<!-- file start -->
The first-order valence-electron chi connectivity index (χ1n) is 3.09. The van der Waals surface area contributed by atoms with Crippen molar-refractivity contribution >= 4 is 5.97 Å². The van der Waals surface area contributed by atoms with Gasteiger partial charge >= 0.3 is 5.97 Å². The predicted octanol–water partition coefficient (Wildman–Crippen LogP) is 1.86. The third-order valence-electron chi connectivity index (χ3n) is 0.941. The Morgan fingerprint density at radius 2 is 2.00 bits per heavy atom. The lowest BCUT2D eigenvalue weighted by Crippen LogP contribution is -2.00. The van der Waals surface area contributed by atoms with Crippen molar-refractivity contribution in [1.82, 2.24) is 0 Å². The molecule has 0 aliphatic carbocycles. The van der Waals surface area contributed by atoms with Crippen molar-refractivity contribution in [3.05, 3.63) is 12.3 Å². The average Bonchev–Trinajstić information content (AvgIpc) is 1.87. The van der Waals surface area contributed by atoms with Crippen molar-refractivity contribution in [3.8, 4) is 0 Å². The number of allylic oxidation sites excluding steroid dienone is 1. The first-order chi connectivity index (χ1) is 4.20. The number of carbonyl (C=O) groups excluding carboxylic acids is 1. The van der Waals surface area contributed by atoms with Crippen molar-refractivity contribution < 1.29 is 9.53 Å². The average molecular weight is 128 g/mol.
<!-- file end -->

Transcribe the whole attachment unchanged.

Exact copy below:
The first-order valence-electron chi connectivity index (χ1n) is 3.09. The van der Waals surface area contributed by atoms with Crippen molar-refractivity contribution >= 4 is 5.97 Å². The van der Waals surface area contributed by atoms with Gasteiger partial charge >= 0.3 is 5.97 Å². The predicted octanol–water partition coefficient (Wildman–Crippen LogP) is 1.86. The third-order valence-electron chi connectivity index (χ3n) is 0.941. The Morgan fingerprint density at radius 2 is 2.00 bits per heavy atom. The lowest BCUT2D eigenvalue weighted by Crippen LogP contribution is -2.00. The van der Waals surface area contributed by atoms with Crippen molar-refractivity contribution in [1.82, 2.24) is 0 Å². The molecule has 0 aliphatic carbocycles. The van der Waals surface area contributed by atoms with Crippen molar-refractivity contribution in [3.05, 3.63) is 12.3 Å². The average Bonchev–Trinajstić information content (AvgIpc) is 1.87. The van der Waals surface area contributed by atoms with Crippen molar-refractivity contribution in [3.8, 4) is 0 Å². The number of allylic oxidation sites excluding steroid dienone is 1. The first-order chi connectivity index (χ1) is 4.20. The number of carbonyl (C=O) groups excluding carboxylic acids is 1. The van der Waals surface area contributed by atoms with Crippen molar-refractivity contribution < 1.29 is 9.53 Å². The average molecular weight is 128 g/mol.